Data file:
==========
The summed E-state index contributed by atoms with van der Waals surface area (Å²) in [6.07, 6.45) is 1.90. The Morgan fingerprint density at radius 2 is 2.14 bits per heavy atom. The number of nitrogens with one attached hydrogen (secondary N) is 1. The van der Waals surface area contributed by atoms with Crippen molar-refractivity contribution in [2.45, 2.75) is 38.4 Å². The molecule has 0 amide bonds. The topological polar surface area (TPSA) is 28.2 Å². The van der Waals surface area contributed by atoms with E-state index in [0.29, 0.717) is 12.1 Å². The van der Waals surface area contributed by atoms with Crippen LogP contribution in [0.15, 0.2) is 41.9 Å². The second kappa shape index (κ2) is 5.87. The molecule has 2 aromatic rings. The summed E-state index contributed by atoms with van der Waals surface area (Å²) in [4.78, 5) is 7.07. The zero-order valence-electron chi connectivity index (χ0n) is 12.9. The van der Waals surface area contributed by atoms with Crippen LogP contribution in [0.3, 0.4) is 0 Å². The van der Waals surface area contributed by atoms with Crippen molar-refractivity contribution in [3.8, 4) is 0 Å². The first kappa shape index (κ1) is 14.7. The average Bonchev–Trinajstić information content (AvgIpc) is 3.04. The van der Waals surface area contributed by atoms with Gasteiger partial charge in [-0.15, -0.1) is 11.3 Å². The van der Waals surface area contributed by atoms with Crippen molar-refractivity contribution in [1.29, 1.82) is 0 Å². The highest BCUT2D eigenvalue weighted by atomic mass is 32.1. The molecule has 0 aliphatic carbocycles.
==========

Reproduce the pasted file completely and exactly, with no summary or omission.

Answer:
The summed E-state index contributed by atoms with van der Waals surface area (Å²) in [6.07, 6.45) is 1.90. The Morgan fingerprint density at radius 2 is 2.14 bits per heavy atom. The number of nitrogens with one attached hydrogen (secondary N) is 1. The van der Waals surface area contributed by atoms with Crippen molar-refractivity contribution in [2.45, 2.75) is 38.4 Å². The molecule has 0 amide bonds. The topological polar surface area (TPSA) is 28.2 Å². The van der Waals surface area contributed by atoms with E-state index in [0.29, 0.717) is 12.1 Å². The van der Waals surface area contributed by atoms with Crippen LogP contribution in [0.15, 0.2) is 41.9 Å². The second kappa shape index (κ2) is 5.87. The molecule has 2 aromatic rings. The summed E-state index contributed by atoms with van der Waals surface area (Å²) in [4.78, 5) is 7.07. The zero-order valence-electron chi connectivity index (χ0n) is 12.9. The van der Waals surface area contributed by atoms with Crippen LogP contribution in [0.3, 0.4) is 0 Å². The van der Waals surface area contributed by atoms with Crippen molar-refractivity contribution in [3.8, 4) is 0 Å². The first kappa shape index (κ1) is 14.7. The average Bonchev–Trinajstić information content (AvgIpc) is 3.04. The van der Waals surface area contributed by atoms with Gasteiger partial charge in [-0.15, -0.1) is 11.3 Å². The van der Waals surface area contributed by atoms with Crippen molar-refractivity contribution in [1.29, 1.82) is 0 Å². The highest BCUT2D eigenvalue weighted by atomic mass is 32.1. The molecule has 0 aliphatic carbocycles.